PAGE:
The International Monetary Fund cut its forecast for U.S. economic growth on Friday and warned Washington and debt-ridden European countries that they are “playing with fire” unless they take immediate steps to reduce their budget deficits.
Financial market turmoil has prompted the International Monetary Fund to warn of growing threats to the world economic recovery.
The agency has trimmed its growth forecasts, and after a week of mounting fears over Europe’s debt crisis, it last night said there was an increased risk that the region’s sovereign debt woes would spill over into global financial markets.
It also pared back its forecast for 2011 growth, from 4.4 per cent to 4.3 per cent, due to weakness in the US and fallout from Japan’s tsunami disaster.
In an update to its World Economic Outlook, the fund noted deepening market fears of a slow-down in the US, as the world’s biggest economy struggles with persistent unemployment.
While it remained upbeat about growth in Australia’s key trading-partner countries, the fund said setbacks in Europe or the US could have serious consequences for the whole world.
”If these risks materialise, they will reverberate across the rest of the world, possibly seriously impairing funding conditions for banks and corporations in advanced economies and undercutting capital flows to emerging economies,” it said.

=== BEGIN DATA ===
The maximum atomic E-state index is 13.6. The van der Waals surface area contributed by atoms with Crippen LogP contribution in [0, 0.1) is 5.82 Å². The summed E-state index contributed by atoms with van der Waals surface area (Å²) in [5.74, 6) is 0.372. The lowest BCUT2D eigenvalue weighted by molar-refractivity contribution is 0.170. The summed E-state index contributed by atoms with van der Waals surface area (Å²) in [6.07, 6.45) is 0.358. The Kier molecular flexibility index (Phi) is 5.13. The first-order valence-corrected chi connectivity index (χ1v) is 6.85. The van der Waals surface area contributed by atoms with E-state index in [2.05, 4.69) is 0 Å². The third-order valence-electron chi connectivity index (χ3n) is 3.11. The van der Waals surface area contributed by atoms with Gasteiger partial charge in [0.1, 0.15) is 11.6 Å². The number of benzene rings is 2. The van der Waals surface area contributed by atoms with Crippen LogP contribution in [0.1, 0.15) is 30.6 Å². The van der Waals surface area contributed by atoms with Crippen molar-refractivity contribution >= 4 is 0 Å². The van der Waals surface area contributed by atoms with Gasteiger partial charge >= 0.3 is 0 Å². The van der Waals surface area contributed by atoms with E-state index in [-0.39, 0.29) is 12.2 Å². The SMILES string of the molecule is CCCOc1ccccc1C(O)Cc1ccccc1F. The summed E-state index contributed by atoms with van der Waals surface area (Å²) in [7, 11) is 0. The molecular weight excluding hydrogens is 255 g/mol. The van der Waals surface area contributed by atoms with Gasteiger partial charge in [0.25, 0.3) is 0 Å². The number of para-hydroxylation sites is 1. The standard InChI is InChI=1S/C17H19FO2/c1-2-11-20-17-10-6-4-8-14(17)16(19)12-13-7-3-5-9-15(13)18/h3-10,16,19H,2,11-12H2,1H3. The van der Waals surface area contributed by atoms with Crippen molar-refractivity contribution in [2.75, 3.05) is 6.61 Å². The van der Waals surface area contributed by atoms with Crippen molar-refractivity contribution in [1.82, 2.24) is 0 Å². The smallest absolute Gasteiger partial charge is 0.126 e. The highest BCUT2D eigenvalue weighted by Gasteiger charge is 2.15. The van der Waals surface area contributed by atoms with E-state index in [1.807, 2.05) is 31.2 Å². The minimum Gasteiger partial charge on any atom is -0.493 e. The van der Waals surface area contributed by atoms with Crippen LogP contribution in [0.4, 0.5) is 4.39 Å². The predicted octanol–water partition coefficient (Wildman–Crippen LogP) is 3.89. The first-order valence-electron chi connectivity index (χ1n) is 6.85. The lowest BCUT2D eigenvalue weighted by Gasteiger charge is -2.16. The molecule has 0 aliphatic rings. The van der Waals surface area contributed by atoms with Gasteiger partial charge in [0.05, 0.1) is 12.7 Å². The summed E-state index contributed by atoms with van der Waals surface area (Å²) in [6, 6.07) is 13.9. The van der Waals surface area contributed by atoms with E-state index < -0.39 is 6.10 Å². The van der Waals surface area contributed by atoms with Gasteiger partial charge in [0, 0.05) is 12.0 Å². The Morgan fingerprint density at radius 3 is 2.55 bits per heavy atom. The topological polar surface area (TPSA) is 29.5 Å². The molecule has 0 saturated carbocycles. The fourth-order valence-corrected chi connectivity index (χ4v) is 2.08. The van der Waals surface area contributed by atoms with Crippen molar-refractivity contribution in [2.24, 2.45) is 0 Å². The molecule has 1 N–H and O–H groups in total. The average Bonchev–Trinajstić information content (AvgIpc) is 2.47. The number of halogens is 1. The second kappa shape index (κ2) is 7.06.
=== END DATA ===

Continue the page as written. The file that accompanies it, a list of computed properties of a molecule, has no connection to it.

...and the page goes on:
”Banks in advanced economies continue to face a wall of refinancing requirements, and a squeeze on banks’ wholesale funding could reverse the recent normalisation in lending standards.”
The downbeat commentary comes after a skittish week on financial markets, with the Australian sharemarket at its lowest since September. The S&P/ASX 200 Index has fallen close to 10 per cent since April, and yesterday closed 5.7 points higher at 4484.9.
Despite the market instability, the IMF was upbeat about Asia, holding its 2011 growth forecasts for China and India steady at 9.6 per cent and 8.2 per cent respectively.
Treasurer Wayne Swan said the report confirmed Australia’s outlook remained strong, helped by an estimated $430 billion in planned mining investment.
”While the IMF acknowledges that recent natural disasters and lingering effects of the GFC have led to some short-term softness in the economy and lower budget revenues, our economic scorecard remains the envy of the developed world,” Mr Swan said.
After Greece this week warned it might default unless bailed out again, IMF chief economist Olivier Blanchard was pessimistic about the long-term outlook of ”peripheral” European countries that recently suffered credit rating downgrades.
”They have very high debt, very large deficits and very low growth, and so there’s absolutely no question it’s going to take a very long time for them to return to health,” Mr Blanchard said.
Unemployment would remain a problem in the US because of weak growth, he said, but he dismissed predictions of another US recession.
”Whenever the world slows down there’s going to be somebody who talks about a double dip, but we don’t see any reason to expect a double dip,” Mr Blanchard said.